BioShock 2

BioShock 2

BioShock 2 came out almost a decade ago, but I didn’t have a chance to play it until now.

Indeed, I haven’t played many video games at all in recent years, so I don’t have anything to compare the graphics and gameplay against. I will focus on the storyline and the overall experience of the game in this review.

BioShock 2 takes us back to Rapture, the underwater Art Deco dystopia created by Andrew Ryan. It’s a decade after the events of the first game (or review here), which was set shortly after a civil war that tore the city apart. You take on the role of a Big Daddy and your goal is to liberate your long-lost daughter from Sofia Lamb, an evil doctor who has taken control of Rapture.

Lamp’s is the opposite of Ryan’s philosophy. Whereas Rapture’s founder was a libertarian extremist, who got his ideas from Ayn Rand, Lamp is a die-hard collectivist who aims to use genetic manipulation to totally suppress the sense of self in the city’s survivors.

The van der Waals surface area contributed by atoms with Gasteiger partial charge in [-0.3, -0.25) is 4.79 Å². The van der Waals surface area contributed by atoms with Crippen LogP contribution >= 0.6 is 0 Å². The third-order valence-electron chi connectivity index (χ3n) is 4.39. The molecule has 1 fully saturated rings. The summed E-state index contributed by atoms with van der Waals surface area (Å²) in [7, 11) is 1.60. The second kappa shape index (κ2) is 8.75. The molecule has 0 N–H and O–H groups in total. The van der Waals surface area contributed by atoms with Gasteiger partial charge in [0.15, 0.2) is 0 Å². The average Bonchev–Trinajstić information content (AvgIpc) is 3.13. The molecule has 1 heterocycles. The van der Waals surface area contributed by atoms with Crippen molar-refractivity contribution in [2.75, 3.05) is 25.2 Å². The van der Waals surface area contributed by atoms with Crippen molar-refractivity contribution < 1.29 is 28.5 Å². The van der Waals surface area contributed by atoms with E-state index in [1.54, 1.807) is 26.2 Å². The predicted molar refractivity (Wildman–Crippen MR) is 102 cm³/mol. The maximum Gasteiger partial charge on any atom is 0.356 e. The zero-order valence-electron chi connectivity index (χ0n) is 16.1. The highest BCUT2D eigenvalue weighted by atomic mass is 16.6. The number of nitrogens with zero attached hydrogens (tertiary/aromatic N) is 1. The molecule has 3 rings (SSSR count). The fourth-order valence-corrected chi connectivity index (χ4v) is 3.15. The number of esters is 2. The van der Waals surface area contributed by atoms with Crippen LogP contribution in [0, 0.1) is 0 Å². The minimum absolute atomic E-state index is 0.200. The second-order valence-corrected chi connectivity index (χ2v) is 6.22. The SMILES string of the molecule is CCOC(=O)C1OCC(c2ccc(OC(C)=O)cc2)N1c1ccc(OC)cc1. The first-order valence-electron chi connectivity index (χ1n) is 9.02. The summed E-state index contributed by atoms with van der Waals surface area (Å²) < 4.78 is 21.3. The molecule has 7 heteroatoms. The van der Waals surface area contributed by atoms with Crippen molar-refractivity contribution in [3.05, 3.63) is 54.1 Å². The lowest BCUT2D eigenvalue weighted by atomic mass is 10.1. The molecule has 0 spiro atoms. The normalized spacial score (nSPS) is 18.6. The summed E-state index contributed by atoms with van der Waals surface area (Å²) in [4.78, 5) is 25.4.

The plot is less original than the first BioShock‘s — which, to be fair, set a high bar. You’re essentially on a search-and-rescue mission with a bit of philosophy thrown in. There is far more killing than problem-solving.

The music, art and atmospherics are still brilliant and BioShock 2 has made some clever updates, including to the hacking game-in-a-game. We also learn more about Rapture’s story, which will make playing worth your while if you’re a BioShock fan.

But on balance, the sequel doesn’t live up to the original.

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